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Using Red Hat Data Grid to Power a Multi-Cloud Real-Time Game

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Using Red Hat Data Grid to Power a Multi-Cloud Real-Time Game

In this blog post, we will look at how data was flowing through the Data Grid and explain the Data Grid features powering different aspects of the game's functionality.

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The scavenger hunt game developed for the audience to play during the Red Hat Summit 2018 demo used Red Hat Data Grid as storage for everything except the pictures taken by the participants. Data was stored across three different cloud environments using cross-site replication. In this blog post, we will look at how data was flowing through the Data Grid and explain Data Grid features powering different aspects of the game's functionality.

In its simplest form, Data Grid exposes a key/value map API. This API was used throughout the game for storing and retrieving information such as game tasks, per-site active users, players, picture/task attempts (also called transactions), and scores.

Some of the data, such as player information, including each player's score, was indexed for speed of retrieval. This was done in order to easily calculate the leaderboard, that is, the top 10 players with the highest score. So, from the player's data, we only needed to index its score. We were able to do that very easily using Infinispan Protostream annotations (full source code can be found here). For example:

@ProtoDoc("@Indexed")
@ProtoMessage(name = "Player")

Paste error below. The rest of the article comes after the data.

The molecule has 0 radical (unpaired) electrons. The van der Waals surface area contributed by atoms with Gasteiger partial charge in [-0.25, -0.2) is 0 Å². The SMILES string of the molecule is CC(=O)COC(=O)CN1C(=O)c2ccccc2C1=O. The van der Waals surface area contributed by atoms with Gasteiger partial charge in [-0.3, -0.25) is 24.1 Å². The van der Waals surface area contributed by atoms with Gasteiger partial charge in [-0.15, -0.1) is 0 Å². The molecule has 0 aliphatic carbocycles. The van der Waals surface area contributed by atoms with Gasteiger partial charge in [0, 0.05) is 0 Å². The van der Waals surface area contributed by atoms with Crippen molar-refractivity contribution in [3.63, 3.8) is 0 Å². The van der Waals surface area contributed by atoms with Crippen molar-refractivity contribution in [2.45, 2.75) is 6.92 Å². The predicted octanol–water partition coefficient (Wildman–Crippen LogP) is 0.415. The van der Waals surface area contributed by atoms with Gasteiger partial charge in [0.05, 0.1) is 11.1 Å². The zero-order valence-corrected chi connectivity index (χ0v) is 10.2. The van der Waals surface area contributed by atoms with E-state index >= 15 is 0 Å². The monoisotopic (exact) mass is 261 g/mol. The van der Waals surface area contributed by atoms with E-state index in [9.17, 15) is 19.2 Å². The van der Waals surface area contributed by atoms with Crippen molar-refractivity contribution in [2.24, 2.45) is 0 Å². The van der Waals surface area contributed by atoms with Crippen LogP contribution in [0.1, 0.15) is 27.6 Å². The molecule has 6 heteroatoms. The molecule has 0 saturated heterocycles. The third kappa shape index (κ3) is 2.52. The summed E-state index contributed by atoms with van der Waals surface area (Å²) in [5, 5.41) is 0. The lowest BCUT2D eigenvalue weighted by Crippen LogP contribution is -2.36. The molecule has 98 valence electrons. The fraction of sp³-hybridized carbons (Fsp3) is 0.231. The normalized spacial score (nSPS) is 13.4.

public class Player {

private int score;

...
@ProtoDoc("@IndexedField")
@ProtoField(number = 10, required = true)
public int getScore() {
return score;
}
...

}

Calculating the leaderboard was easy. The Data Grid client simply had to build the query for it, send it to the Data Grid, and handle results. The query looked something like this:

Query query = queryFactory.from(Player.class)
.orderBy("score", SortOrder.DESC)
.maxResults(10)
.build();

It's worth noting that both the player data and the index itself were replicated across sites. This meant that no matter which cloud you'd hit, you'd get the same, consistent result.

Even though it didn't make the final cut, we had also planned for users to be able to figure out their individual position in the leaderboard. Coming up with such a query was a bit trickier, but we could achieve that by using this query:

int playerScore = ...
Query query = qf.from(Player.class)
.select(count("score"))
.orderBy("score", SortOrder.DESC)
.having("score").gt(playerScore)
.groupBy("score")
.build();

List list = query.list();
final long playerRank = list.size() + 1;

The query groups the number of different scores, sort them in descending order and counts how many are bigger than a given player's score. The number returned, plus 1, would give us the players position. This meant that if several players had the same score, they'd all share the same position but this is quite common, e.g. golf tournament rankings.